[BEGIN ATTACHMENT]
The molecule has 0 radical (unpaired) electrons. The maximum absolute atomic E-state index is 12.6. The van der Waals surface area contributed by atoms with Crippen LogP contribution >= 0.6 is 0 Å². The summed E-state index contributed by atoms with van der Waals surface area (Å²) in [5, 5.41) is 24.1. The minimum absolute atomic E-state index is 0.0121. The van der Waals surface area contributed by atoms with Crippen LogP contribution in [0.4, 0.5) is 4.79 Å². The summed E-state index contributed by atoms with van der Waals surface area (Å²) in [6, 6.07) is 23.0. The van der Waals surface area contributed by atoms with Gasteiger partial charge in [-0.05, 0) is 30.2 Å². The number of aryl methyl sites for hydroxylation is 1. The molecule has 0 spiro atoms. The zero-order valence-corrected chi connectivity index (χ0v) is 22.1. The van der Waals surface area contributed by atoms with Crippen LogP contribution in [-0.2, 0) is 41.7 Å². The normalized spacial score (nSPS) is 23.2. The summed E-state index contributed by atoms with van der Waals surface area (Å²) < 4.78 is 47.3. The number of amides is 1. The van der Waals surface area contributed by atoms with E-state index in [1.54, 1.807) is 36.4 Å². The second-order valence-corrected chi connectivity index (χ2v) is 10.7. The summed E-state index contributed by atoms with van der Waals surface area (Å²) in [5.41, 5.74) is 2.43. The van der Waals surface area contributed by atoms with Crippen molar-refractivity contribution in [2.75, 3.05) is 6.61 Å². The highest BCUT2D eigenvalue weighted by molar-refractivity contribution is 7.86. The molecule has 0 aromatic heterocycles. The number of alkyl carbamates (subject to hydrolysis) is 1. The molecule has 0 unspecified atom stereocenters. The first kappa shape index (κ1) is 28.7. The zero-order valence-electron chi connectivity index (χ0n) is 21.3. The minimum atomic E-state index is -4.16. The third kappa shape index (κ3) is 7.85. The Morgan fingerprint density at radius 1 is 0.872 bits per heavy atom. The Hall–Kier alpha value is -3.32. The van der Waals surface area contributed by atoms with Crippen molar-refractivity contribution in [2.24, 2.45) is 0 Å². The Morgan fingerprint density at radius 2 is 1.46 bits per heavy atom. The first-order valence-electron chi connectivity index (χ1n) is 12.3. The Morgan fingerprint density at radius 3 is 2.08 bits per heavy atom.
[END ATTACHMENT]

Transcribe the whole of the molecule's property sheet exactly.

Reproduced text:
The molecule has 0 radical (unpaired) electrons. The maximum absolute atomic E-state index is 12.6. The van der Waals surface area contributed by atoms with Crippen LogP contribution >= 0.6 is 0 Å². The summed E-state index contributed by atoms with van der Waals surface area (Å²) in [5, 5.41) is 24.1. The minimum absolute atomic E-state index is 0.0121. The van der Waals surface area contributed by atoms with Crippen LogP contribution in [0.4, 0.5) is 4.79 Å². The summed E-state index contributed by atoms with van der Waals surface area (Å²) in [6, 6.07) is 23.0. The van der Waals surface area contributed by atoms with Gasteiger partial charge in [-0.05, 0) is 30.2 Å². The number of aryl methyl sites for hydroxylation is 1. The molecule has 0 spiro atoms. The zero-order valence-corrected chi connectivity index (χ0v) is 22.1. The van der Waals surface area contributed by atoms with Crippen LogP contribution in [-0.2, 0) is 41.7 Å². The normalized spacial score (nSPS) is 23.2. The summed E-state index contributed by atoms with van der Waals surface area (Å²) < 4.78 is 47.3. The number of amides is 1. The van der Waals surface area contributed by atoms with E-state index in [1.54, 1.807) is 36.4 Å². The second-order valence-corrected chi connectivity index (χ2v) is 10.7. The summed E-state index contributed by atoms with van der Waals surface area (Å²) in [5.41, 5.74) is 2.43. The van der Waals surface area contributed by atoms with Crippen molar-refractivity contribution in [2.75, 3.05) is 6.61 Å². The highest BCUT2D eigenvalue weighted by molar-refractivity contribution is 7.86. The molecule has 0 aromatic heterocycles. The number of alkyl carbamates (subject to hydrolysis) is 1. The molecule has 0 unspecified atom stereocenters. The first kappa shape index (κ1) is 28.7. The zero-order valence-electron chi connectivity index (χ0n) is 21.3. The minimum atomic E-state index is -4.16. The third kappa shape index (κ3) is 7.85. The Morgan fingerprint density at radius 1 is 0.872 bits per heavy atom. The Hall–Kier alpha value is -3.32. The van der Waals surface area contributed by atoms with Crippen molar-refractivity contribution in [2.24, 2.45) is 0 Å². The Morgan fingerprint density at radius 2 is 1.46 bits per heavy atom. The first-order valence-electron chi connectivity index (χ1n) is 12.3. The Morgan fingerprint density at radius 3 is 2.08 bits per heavy atom.